# How are Stellar Distances Measured

Beyond Earth orbit, the units of measurement we use on the surface of our planet rapidly become quite inadequate to deal with the vast distances of stellar and interstellar space. Our nearest planetary neighbour, Mars, is “just” 50 million miles away – the equivalent of a little under nine thousand road trips from New York to San Francisco and back again. However, the most distant planet, Neptune, is an intimidating 2.7 billion miles. The nearest star system to our own, Alpha Centauri, is over 25 trillion miles away. Beyond that the distances become so great that the number of zeroes involved in writing them becomes awkward indeed.

Instead, astronomers have developed a variety of shorthand systems for describing stellar distances and interstellar distances more quickly. Traditionally, these were based on angles and degrees of difference in the night sky. These ranged from parallax measurements within the solar system to the largest unit, the parsec, equal to one side of a right triangle drawn between certain stars in the sky.

Since the modern understanding of astronomy began to conceive of the universe as a massive volume of space in which Earth occupies no special position, rather than being largely limited to tracking pinpoints of light in the night sky, other units have become more common. Within our own solar system, astronomers will most currently refer to distances in terms of Astronomical Units, or AU. One AU is equivalent to the distance between the Earth and the Sun: that is, about 93 million miles. Within the inner solar system, the planets are close enough together that we can still describe distances in miles: for instance, Mars is 50 million miles farther from the Sun than us, and Venus is about 26 million miles in the other direction.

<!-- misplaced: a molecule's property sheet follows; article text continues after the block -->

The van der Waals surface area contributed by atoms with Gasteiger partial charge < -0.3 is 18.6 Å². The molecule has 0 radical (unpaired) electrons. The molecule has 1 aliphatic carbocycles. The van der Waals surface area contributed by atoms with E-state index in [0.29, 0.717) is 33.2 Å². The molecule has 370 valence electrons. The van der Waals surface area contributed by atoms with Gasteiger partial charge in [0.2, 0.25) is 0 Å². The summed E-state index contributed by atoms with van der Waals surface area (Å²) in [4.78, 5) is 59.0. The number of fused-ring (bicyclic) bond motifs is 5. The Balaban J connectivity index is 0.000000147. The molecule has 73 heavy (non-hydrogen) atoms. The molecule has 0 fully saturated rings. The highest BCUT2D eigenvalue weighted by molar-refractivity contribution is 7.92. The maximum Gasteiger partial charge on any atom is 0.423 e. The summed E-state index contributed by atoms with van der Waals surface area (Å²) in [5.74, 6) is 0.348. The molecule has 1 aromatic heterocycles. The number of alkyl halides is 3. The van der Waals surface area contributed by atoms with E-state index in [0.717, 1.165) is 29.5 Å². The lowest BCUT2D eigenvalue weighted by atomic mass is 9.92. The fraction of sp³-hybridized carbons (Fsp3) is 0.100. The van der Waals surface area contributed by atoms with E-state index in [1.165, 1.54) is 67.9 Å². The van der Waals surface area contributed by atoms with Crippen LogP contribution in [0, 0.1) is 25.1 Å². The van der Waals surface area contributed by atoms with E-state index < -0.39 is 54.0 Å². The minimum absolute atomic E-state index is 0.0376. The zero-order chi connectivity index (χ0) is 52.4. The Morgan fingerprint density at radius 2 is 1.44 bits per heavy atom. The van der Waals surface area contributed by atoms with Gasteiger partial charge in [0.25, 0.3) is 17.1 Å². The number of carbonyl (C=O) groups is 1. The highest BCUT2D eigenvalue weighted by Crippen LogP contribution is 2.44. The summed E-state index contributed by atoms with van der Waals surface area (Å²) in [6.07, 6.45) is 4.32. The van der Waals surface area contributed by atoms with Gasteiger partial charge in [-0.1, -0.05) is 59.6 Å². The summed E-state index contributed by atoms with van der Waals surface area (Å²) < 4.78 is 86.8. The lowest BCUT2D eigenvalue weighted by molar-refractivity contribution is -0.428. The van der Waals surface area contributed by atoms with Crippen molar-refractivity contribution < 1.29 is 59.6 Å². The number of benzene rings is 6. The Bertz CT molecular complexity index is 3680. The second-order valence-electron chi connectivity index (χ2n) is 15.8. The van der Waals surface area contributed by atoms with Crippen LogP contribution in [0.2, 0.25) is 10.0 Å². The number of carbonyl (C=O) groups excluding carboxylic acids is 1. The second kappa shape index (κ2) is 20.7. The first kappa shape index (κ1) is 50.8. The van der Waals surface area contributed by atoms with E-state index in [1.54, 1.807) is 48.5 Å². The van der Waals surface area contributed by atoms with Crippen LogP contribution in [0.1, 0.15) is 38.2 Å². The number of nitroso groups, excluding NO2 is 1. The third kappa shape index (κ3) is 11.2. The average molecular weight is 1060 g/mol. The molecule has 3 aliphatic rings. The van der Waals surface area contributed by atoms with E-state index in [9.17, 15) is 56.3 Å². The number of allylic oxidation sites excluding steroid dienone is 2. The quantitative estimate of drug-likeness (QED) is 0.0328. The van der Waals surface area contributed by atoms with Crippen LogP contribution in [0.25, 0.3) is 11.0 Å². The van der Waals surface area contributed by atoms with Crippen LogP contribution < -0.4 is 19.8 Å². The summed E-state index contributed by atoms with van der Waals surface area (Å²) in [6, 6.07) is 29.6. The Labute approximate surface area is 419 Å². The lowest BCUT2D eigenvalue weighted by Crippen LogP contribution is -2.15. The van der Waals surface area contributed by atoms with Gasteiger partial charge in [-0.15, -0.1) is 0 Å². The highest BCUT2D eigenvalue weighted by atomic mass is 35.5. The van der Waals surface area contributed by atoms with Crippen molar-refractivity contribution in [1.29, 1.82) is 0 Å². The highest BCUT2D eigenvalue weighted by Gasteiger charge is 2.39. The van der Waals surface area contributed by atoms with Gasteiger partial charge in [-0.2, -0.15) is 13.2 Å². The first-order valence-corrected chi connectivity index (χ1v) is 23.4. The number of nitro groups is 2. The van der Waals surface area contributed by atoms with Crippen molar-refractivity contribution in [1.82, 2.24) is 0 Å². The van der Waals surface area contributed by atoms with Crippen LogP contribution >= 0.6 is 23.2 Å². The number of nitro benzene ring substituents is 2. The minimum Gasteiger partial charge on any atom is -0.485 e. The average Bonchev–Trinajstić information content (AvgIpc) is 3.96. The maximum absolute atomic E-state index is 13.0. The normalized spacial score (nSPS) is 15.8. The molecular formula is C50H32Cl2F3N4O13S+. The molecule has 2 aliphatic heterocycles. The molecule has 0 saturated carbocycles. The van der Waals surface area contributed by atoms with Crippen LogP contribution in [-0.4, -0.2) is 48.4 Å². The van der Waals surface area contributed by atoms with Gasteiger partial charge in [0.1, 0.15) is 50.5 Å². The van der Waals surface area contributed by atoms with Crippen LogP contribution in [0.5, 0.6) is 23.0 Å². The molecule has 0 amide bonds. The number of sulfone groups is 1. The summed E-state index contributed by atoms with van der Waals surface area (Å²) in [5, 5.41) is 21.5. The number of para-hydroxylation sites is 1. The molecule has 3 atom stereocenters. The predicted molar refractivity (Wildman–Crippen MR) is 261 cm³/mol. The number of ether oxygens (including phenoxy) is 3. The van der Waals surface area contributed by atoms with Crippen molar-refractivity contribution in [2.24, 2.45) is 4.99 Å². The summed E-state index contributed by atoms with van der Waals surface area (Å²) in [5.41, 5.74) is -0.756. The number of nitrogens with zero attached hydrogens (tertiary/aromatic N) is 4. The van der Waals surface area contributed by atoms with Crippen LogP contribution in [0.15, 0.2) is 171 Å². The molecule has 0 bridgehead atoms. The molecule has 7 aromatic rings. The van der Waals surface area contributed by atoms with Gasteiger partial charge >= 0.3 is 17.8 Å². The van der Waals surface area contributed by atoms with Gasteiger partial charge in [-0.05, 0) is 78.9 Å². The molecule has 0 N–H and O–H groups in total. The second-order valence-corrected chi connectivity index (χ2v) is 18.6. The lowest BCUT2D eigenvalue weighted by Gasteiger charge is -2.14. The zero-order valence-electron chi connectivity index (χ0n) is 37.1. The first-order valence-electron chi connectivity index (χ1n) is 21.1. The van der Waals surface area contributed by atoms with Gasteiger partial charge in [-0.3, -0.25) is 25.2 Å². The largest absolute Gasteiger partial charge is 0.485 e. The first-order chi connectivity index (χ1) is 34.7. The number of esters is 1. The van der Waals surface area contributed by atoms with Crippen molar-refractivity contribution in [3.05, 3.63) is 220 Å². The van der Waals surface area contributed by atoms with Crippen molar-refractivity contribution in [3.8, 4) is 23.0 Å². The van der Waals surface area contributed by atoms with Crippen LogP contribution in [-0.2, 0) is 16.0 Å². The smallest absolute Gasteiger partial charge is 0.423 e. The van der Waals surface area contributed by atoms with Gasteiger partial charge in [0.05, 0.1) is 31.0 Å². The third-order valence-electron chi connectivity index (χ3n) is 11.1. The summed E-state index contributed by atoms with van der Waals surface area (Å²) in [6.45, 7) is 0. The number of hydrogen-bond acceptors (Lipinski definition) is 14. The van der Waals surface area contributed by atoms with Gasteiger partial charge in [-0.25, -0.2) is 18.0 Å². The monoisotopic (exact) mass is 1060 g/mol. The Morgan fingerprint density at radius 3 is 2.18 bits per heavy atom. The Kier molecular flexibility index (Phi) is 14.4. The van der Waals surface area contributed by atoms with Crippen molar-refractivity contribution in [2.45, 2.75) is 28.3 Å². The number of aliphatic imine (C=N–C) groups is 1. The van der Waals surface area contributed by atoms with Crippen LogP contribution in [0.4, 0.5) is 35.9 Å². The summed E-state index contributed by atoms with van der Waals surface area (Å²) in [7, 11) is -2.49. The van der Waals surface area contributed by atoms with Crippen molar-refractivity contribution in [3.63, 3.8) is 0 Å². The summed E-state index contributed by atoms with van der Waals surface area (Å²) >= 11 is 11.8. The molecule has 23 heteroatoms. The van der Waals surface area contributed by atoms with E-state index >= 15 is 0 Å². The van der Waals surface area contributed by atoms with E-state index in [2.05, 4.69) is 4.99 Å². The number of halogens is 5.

Beyond the Asteroid Belt, however, distances rapidly grow much greater. Jupiter lies at 5 AU, or five times as far from the Sun as the Earth. Saturn’s orbit is 9 AU from the Sun, Uranus’s is about 19 AU, and Neptune’s is 29 AU. Beyond that, the dwarf planets of the Kuiper Belt follow extremely elliptical orbits that can take them even greater distances from the Sun. For instance, Pluto’s orbit takes it from 29.5 AU at its closest, to 49 AU at its farthest point. Eris, the dwarf planet which is larger than Pluto and whose discovery prompted the Pluto planet debate in 2006, ranges from under 38 AU to over 97.5 AU.

Outside the solar system, even the Astronomical Unit starts to become awkwardly small, however. For this reason, astronomers most commonly refer to interstellar distances using another shorthand measurement: the light-year, or the distance that a beam of light travels in one year. One light-year is equal to about six trillion miles, or 63,000 AU. Alpha Centauri is 4.35 light-years away, but the Milky Way Galaxy is tens of thousands of light-years across, and the nearest major galaxy to our own, Andromeda, is about 2.2 million light-years away. Currently, the edge of the observable universe is about 13.7 billion light-years away.